Plenty of people read local newspapers and they still make money, but New Zealand's biggest publisher of them is cutting jobs and pushing their news out onto an internet service instead. What's the plan - and can independent local papers survive?
"It's sports, it's civic stuff, its local issues that matter to local people like housing health and education," said Kris Dando, the winner of the this year’s Canon Media Award for best community reporter, speaking to Jesse Mulligan on RNZ National last Monday.
He was talking about the bread-and-butter business of reporting for The Kapi-Mana News just north of Wellington, which also won the award for best community newspaper of the year.
"I love working for a paper that represents people here. The readers feel like they own this newspaper," said Mr Dando.
But it is the biggest newspaper chain in the country - Fairfax Media New Zealand - which owns The Kapi-Mana News. Fairfax here is in turn owned by Fairfax Media in Australia, which wants to merge with the other big paper publisher here NZME, which is also owned in Australia.
A merger would make the future of many local and regional papers around the country uncertain, but Fairfax Media already has bold plans for its local papers.
Last Monday, the award-winning Kris Dando told Jesse Mulligan he was optimistic even though these are tough times for the entire newspaper business. He said local papers may even outlast the metropolitan daily ones.
It sounded like wishful thinking, but he wasn't wrong about their appeal. While fewer people are buying and reading daily and weekend papers, readership of local papers is steady and actually increasing in some places.
"I think they are probably in the strongest position in the print stable," Fairfax’s central region editor Bernadette Courtney told media industry website StopPress last year. "The community titles are really important to Fairfax New Zealand in terms of revenue and audience,” said Ms Courtney.
Fairfax had just redesigned all of its community papers, and promoted the move in a YouTube video in which editors sang their praises.
But last month Fairfax Media announced it would "streamline" those same papers and cut 12 jobs, and this month it published recruitment ads seeking new journalists.
"With a key focus on hyper-local journalism and innovative digital storytelling, we are changing the world of journalism," said Fairfax Media."We are at the forefront of contemporary journalism thanks to our broad reach, along with new digital and data technology and a new way of working".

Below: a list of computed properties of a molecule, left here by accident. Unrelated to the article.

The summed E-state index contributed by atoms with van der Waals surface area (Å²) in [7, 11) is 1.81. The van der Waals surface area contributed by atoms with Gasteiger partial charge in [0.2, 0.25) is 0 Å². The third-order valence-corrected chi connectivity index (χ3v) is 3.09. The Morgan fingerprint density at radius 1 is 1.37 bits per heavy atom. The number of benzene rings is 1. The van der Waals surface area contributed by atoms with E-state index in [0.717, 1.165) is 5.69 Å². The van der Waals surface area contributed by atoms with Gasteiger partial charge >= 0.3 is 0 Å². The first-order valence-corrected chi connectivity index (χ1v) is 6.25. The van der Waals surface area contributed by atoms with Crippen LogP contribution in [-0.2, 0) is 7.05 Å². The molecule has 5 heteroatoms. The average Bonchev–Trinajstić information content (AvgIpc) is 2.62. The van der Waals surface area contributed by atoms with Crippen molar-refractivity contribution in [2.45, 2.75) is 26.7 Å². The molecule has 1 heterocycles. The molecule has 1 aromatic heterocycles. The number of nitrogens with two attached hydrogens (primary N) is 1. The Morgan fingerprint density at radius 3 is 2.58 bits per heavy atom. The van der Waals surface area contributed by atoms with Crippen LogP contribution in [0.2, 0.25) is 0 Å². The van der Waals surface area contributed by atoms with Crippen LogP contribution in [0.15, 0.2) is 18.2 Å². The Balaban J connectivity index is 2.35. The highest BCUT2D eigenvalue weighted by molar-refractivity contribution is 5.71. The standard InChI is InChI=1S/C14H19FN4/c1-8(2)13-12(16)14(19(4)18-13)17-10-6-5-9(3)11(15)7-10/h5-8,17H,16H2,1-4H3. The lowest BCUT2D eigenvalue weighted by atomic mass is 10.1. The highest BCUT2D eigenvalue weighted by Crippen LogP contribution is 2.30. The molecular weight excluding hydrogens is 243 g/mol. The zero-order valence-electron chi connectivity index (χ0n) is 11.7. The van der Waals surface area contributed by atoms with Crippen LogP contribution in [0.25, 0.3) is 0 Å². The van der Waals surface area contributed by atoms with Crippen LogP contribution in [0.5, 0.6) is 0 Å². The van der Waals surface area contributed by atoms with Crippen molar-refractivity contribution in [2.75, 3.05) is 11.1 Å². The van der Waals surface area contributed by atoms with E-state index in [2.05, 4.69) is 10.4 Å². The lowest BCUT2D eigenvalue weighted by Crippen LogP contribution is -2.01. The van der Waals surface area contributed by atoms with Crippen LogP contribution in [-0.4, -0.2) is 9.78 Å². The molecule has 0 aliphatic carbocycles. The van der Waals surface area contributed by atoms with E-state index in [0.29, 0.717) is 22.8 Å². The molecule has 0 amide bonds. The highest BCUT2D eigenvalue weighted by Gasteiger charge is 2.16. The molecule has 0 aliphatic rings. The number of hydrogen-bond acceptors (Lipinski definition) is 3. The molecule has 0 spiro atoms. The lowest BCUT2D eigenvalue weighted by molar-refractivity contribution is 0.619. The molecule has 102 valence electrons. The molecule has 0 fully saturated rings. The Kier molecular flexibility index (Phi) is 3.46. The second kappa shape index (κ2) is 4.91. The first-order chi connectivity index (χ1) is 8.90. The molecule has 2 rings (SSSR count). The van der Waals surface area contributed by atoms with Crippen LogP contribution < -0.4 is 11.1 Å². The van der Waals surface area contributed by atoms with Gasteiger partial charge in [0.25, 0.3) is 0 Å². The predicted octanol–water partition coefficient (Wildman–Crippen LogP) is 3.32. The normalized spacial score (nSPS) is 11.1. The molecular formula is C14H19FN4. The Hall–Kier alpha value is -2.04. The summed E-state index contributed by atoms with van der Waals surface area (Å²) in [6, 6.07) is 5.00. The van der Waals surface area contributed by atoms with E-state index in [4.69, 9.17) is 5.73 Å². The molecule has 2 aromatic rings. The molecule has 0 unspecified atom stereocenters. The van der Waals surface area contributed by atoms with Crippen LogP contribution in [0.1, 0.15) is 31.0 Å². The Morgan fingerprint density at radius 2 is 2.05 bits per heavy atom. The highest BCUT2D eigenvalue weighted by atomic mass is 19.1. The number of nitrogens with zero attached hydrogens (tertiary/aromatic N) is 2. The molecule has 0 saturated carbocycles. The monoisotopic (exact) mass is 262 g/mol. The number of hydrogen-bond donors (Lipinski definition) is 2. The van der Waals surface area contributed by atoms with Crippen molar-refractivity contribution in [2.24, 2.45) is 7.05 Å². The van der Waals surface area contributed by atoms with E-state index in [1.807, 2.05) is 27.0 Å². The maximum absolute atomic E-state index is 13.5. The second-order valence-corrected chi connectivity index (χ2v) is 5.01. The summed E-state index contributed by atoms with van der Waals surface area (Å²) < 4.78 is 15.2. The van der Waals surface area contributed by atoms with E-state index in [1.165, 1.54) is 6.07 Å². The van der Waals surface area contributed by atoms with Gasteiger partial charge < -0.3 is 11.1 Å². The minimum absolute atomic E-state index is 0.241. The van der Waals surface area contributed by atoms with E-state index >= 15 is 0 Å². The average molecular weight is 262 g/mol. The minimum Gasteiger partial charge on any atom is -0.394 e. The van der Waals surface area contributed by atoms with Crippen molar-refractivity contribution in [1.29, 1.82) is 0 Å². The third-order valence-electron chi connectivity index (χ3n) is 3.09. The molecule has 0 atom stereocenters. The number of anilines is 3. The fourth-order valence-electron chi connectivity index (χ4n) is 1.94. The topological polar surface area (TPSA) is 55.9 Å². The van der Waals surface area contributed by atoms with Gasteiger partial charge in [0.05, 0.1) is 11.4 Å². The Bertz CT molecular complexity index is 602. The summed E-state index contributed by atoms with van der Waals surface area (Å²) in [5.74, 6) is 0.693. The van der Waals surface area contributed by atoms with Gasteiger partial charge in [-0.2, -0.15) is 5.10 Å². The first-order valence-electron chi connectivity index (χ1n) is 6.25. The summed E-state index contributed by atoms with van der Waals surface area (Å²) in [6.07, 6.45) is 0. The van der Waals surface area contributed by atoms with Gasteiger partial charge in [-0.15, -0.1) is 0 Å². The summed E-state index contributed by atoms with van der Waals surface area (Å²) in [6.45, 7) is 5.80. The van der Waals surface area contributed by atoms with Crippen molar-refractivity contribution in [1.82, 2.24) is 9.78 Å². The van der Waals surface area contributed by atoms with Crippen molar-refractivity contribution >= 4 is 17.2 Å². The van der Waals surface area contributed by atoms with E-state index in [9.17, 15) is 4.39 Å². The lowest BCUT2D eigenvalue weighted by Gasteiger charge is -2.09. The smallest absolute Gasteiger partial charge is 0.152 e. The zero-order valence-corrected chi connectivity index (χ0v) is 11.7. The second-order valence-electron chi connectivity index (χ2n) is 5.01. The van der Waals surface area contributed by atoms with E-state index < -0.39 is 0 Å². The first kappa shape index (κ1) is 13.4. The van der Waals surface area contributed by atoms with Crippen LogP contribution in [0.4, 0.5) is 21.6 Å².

What’s the new plan?
Mediawatch has seen the strategy presented to Fairfax staff.
The 'Community Newsroom Restructure' proposal extends the digital-first strategy dubbed 'Modern Newsroom' which prompted the wholesale extinction of existing jobs and the creation of dozens of new "re-scoped" roles last year.
This was part of a bigger plan called ‘News Rewired” which won an award this week in London. Fairfax's submission to the The International News Media Association makes it clear it sees the future as digital.
“The demands of print production for 63 daily metropolitan, regional and weekly community newspapers were sucking the oxygen out of the newsrooms, and providing a barrier to infusing a true culture of innovation and experimentation," Fairfax Media told the INMA.
'News Rewired' has made the website stuff.co.nz the core of Fairfax's news operation, rather than the daily papers. Similarly, this new strategy for community papers has the website Neighbourly.co.nz at the heart of plans for local news.
What's Neighbourly when its at home?
Neighbourly offers free, private websites across New Zealand for registered users to share local information. They see news and notices about their immediate area and what people want to buy, sell or exchange.
It launched in June 2014 and says it has already secured almost 300,000 members. Fairfax Media has now acquired 45% of the company.
Under the Community Newsroom Restructure, Neighbourly is going to launch public pages for all of Fairfax’s community mastheads later this year. Community newspaper editors are being replaced with news directors with broader reach.